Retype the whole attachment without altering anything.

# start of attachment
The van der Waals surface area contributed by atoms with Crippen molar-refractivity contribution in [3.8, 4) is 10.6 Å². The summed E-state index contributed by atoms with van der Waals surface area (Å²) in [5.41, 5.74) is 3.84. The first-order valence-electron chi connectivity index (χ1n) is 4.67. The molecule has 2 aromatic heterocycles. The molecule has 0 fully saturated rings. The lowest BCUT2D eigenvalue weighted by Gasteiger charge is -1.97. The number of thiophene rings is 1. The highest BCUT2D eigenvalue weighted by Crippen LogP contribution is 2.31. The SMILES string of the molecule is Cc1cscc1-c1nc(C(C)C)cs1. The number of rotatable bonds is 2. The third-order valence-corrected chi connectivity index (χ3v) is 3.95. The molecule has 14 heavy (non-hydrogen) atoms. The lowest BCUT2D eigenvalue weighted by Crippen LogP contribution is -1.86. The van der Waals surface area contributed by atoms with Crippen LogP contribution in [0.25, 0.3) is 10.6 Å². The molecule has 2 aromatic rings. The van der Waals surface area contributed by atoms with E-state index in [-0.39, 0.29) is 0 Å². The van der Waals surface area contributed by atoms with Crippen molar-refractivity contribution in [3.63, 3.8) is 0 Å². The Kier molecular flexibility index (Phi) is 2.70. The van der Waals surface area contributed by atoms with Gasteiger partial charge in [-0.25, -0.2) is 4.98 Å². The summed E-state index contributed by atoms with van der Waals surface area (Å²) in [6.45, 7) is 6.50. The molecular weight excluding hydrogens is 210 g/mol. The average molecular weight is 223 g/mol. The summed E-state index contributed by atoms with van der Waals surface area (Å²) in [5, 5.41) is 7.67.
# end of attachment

The van der Waals surface area contributed by atoms with Crippen molar-refractivity contribution in [3.8, 4) is 10.6 Å². The summed E-state index contributed by atoms with van der Waals surface area (Å²) in [5.41, 5.74) is 3.84. The first-order valence-electron chi connectivity index (χ1n) is 4.67. The molecule has 2 aromatic heterocycles. The molecule has 0 fully saturated rings. The lowest BCUT2D eigenvalue weighted by Gasteiger charge is -1.97. The number of thiophene rings is 1. The highest BCUT2D eigenvalue weighted by Crippen LogP contribution is 2.31. The SMILES string of the molecule is Cc1cscc1-c1nc(C(C)C)cs1. The number of rotatable bonds is 2. The third-order valence-corrected chi connectivity index (χ3v) is 3.95. The molecule has 14 heavy (non-hydrogen) atoms. The lowest BCUT2D eigenvalue weighted by Crippen LogP contribution is -1.86. The van der Waals surface area contributed by atoms with Crippen LogP contribution in [0.25, 0.3) is 10.6 Å². The molecule has 2 aromatic rings. The van der Waals surface area contributed by atoms with E-state index in [-0.39, 0.29) is 0 Å². The van der Waals surface area contributed by atoms with Crippen molar-refractivity contribution in [3.63, 3.8) is 0 Å². The Kier molecular flexibility index (Phi) is 2.70. The van der Waals surface area contributed by atoms with Gasteiger partial charge in [-0.25, -0.2) is 4.98 Å². The summed E-state index contributed by atoms with van der Waals surface area (Å²) in [6.45, 7) is 6.50. The molecular weight excluding hydrogens is 210 g/mol. The average molecular weight is 223 g/mol. The summed E-state index contributed by atoms with van der Waals surface area (Å²) in [5, 5.41) is 7.67.